butterfly wing
10 of 20 Sébastien Malo/Nikon Small World

Tinkerbell's butterfly neighborhood

OK, wow. Sébastien Malo's remarkable winning photo of a butterfly wing makes me believe fairies exist. The darker vein surrounded by translucent, yellow, feathery scales marvelously resemble a Pixar animation.

mouse retina
11 of 20 Jason Kirk and Carlos P. Flores Suarez, Baylor College of Medicine/Nikon Small World

Mouse retina or inside of a black hole?

I'm pretty sure if I didn't tell you this was a high-definition magnification of a mouse's retina, you'd believe it's a Radiohead album. 

The longer you stare at this 11th place photo by Jason Kirk and Carlos P. Flores Suarez, the more movement you begin to feel. The curvature of the reddish edges are even reminiscent of a black hole's event horizon. 

breast cell
12 of 20 Jakub Sumbal, Masaryk University/Nikon Small World

Bubble buddy

Remember Spongebob's friend bubble buddy? This fun and blobby thing is actually a breast organoid. The blue parts are myoepithelial cells "crawling" on the crimson breast cells. The striking black background in Jakub Sumbla's photograph really emphasizes the organoid's shape, highlighting the few powdery specks of cells falling away from the cluster. Also, check out that swirly cyan hole toward the bottom. 

cotton fabric
13 of 20 Felice Placenti, FP Nature and Landscape Photography/Nikon Small World

Your T-shirt looks like this

Felice Placenti reintroduces cotton with this 10x magnified photo of the fabric. The dreamlike gradient that flows from soft orange to pearly white seems to emphasize the light source Placenti used. Those yellow spheres, believe it or not, are pollen. 

14 of 20 Joern N. Hopke/Nikon Small World

What Christmas ornaments strive to be

Joern N. Hopke captures crystal clear symmetry, courtesy of mother nature, in this winning photo. It's hard to believe every single snowflake that falls from the sky is as beautiful as this one. 

15 of 20 Bernard Allard, Club Francais de Microscopie/Nikon Small World

Da Vinci would have wanted this algae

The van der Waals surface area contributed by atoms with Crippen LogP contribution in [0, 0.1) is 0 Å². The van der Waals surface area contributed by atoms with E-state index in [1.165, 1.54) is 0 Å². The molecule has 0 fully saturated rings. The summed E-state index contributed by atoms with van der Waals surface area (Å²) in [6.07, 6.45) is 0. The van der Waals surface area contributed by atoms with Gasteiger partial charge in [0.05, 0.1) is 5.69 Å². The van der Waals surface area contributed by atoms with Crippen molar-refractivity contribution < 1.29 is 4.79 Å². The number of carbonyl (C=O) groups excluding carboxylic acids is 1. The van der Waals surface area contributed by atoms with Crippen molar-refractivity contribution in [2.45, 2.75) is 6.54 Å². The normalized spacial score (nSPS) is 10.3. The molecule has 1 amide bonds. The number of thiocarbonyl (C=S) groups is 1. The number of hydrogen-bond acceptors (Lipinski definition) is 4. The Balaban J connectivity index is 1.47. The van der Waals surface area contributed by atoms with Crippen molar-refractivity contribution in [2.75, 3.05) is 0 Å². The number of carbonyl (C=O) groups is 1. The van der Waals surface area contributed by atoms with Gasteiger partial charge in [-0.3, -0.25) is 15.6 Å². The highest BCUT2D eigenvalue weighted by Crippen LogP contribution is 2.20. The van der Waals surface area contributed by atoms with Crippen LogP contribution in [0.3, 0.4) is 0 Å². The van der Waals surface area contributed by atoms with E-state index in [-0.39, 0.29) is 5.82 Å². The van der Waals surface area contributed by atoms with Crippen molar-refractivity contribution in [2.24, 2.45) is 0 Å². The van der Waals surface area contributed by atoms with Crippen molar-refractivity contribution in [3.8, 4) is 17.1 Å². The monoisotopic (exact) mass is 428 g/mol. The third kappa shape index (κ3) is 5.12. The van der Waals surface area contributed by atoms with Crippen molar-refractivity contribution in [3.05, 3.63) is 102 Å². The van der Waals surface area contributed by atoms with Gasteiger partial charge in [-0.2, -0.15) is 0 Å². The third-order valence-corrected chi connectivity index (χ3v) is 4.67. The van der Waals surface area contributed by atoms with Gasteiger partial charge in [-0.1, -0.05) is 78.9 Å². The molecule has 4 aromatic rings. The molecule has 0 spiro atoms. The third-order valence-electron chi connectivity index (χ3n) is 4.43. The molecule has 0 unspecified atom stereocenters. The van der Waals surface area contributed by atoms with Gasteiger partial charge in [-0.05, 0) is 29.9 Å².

Bernard Allard's photograph of a diatom, single-celled algae belongs alongside the detailed sketches in the Metropolitan Museum of Art. Its fractal-esque pattern resembles some of Da Vinci's works, and I can't help but compare the central lines with chromosomes lined up during mitosis. 

sea anenome neurons
16 of 20 Ruohan Zhong, Stowers Institute for Medical Research/Nikon Small World

Neuronal lightning bolts

Some astronauts who lived on the International Space Station have related lightning during a thunderstorm to neurons in the brain. They say each bolt looks connected as it provokes more strikes across the globe. Ruohan Zhong's photograph of the neurons surrounding the mouth and tentacles of a sea anemone illustrates that thought, perfectly.

17 of 20 Martin Kaae Kristiansen, My Microscopic World/Nikon Small World

COVID's friendly cousin

Coronavirus might be an evil twin. This image by Martin Kaae Kristiansen looks a lot like a Jackson Pollock, with its navy scribbles of cyanobacteria on a greenish pink gelatinous matrix.

simple table salt
18 of 20 Saulius Gugis/Nikon Small World

Literally, just salt

Even salt can be breathtaking. Saulius Gugis magnified our tasty, tiny rocks by 10 times to reveal this chalky, vivid and maze-like picture of a salt crystal. As orange and blue are complementary colors, the eye-catching contrast in this image is spectacular.

calcite crystals
19 of 20 Billie Hughes, Lotus Gemology/Nikon Small World

Matrix vibes

Calcite crystals might be giving diamonds a run for their money. Billie Hughes' lavender-toned photo of the crystal suspended in a gemstone could inspire next year's Cartier showcase. The glittering light toward the left side highlights the crystal's striations so wonderfully.

slime mold looking pretty
20 of 20 Alison Pollack/Nikon Small World

Slime mold trees

Trees of this shape speckled Willy Wonka's world. But unlike his candy cane branches, this one is definitely not edible -- Alison Pollack artistically depicts slime mold in this image that took 20th place. Who knew slime has an iridescent layer?